In a new study, scientists have found that microbes present on male genitalia (penis) may have an important role in transmission of bacterial vaginosis (BV) in women. These findings were published today in the journal Frontiers in Cellular and Infection Microbiology.
The researchers on the project observed that not only BV-related bacteria were present amongst the microbes of male penises, these bacteria were highly predictive of the possible infection in the female sex partner.
These findings are important as they suggest that in order to treat the condition in women, the male sex partner could be also targeted for treatment.
According to the authors, this means that clinicians and researchers should include male sex partners of women when trying to target this infection in women and their general reproductive health as well. This could help increase the options and opportunity for improved reproductive health, and hopefully reduce stigma from BV.
In the new study, scientists followed 168 Kenyan heterosexual couples over the course of a year. When the study started, no women had history of bacterial vaginosis. But by the end of the study period, 31 percent women had developed the condition.
The researchers observed that though the penile microbes in each man were different, still these microbes were directly associated with later occurrence of bacterial vaginosis in the female partners.
Among all those microbes, the research team identified 10 bacteria from men’s penises that accurately predicted the occurrence of BV in their partners.
They also found that circumcised men had lower presence and abundance of penile anaerobic bacteria, several of which were associated with BV. However, the team realized that circumcision status had low variable importance in the predictions of incident BV in female partners.
This makes sense because the likely mechanism by which circumcision protects against BV is through reduction of the anaerobic bacteria so, the main factor at play here is the presence of penile bacteria that may cause BV in female sexual partners.
The study authors also called for the need of increased awareness of the existence of BV and tests for the condition during gynecological checkups.
The condition affects 20% of all women globally and nearly 21 million women in United States alone, in women between the ages of 15 and 44. In comparison only 4 million women receive treatments which highlights a key gap in healthcare provision to those who are affected.
BV does not have a known cause, according to the US Centers for Disease Control and Prevention, that’s what makes this new study so interesting. Usually the condition is seen in women with new or multiple sex partners, as well as to women who douche (rinsing or irrigation of vaginal cavity), which can upset the balance of bacteria in the vagina.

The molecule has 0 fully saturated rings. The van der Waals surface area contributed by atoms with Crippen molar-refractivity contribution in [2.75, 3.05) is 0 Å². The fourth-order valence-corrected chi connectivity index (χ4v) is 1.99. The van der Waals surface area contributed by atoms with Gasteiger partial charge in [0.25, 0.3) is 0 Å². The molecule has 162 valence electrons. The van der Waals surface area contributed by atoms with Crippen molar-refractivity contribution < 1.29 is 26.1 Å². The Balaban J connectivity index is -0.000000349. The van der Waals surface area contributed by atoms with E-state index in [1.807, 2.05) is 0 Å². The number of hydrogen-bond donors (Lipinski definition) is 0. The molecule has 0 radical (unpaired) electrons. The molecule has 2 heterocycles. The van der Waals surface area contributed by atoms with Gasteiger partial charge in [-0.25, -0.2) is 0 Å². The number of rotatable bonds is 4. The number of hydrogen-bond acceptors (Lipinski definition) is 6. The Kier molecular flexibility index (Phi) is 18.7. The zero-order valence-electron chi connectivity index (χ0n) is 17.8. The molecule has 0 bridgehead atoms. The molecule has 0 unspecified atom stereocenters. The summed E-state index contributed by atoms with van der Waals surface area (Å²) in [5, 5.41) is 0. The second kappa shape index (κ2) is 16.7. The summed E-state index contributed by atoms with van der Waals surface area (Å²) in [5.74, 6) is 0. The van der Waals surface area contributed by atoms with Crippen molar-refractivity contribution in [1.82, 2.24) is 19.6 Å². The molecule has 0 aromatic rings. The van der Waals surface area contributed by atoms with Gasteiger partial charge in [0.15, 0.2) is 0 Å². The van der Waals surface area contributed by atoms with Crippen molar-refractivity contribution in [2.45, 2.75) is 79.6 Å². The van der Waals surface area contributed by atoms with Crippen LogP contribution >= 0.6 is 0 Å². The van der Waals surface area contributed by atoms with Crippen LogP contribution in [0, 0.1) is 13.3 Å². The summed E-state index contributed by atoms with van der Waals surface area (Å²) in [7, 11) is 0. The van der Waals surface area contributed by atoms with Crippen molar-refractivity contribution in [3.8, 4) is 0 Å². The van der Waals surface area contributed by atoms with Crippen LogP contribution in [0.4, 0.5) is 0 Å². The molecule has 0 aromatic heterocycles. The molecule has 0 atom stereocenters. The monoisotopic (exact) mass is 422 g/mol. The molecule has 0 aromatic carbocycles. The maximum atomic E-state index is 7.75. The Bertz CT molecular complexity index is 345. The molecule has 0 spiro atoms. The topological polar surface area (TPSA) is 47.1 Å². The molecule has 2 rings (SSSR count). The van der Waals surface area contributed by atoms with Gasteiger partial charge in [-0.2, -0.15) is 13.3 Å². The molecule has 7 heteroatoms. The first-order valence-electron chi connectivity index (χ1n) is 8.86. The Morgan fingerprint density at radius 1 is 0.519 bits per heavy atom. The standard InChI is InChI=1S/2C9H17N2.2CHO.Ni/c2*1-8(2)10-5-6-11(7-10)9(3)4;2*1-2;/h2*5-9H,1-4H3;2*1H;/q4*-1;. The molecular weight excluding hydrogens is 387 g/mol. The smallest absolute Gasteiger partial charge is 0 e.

Bacterial vaginosis is caused when the normal bacterial microbes in the vagina do not function properly, allowing “bad” bacteria to proliferate. The signs of the condition are similar to yeast infection and include vaginal pain, itching, burning, burning during urination, a thin, gray or white vaginal discharge; and a strong fish-like odor, especially after sex.
Some women do not experience any of these symptoms which can cause this infection to go untreated while it continues to damage the female reproductive tract. The condition is also dangerous for pregnant women who can suffer from premature birth or have a baby who has low birth weight, which is associated with
negative health outcomes for the child.
Bacterial Vaginosis can also increase the women’s chance of contracting sexually transmitted infections like HIV, chlamydia and gonorrhea. These diseases can cause serious damage to the female reproductive tract and can trigger pelvic inflammatory disease which leads to infertility.
The condition is often treated with medications like Metronidazole, Clindamycin, and Tinidazole. These medications are taken in form of oral tablet or applied topically on the vagina to treat the infection which is often diagnosed with help of pelvic examination.
However, these drugs have a limited long-term success rate. Up to 50% of women have a recurrence within 6 months of treatment so there is a need for more effective approaches to treatment. One of these approaches now might be treatment of male sexual partner of the women as well.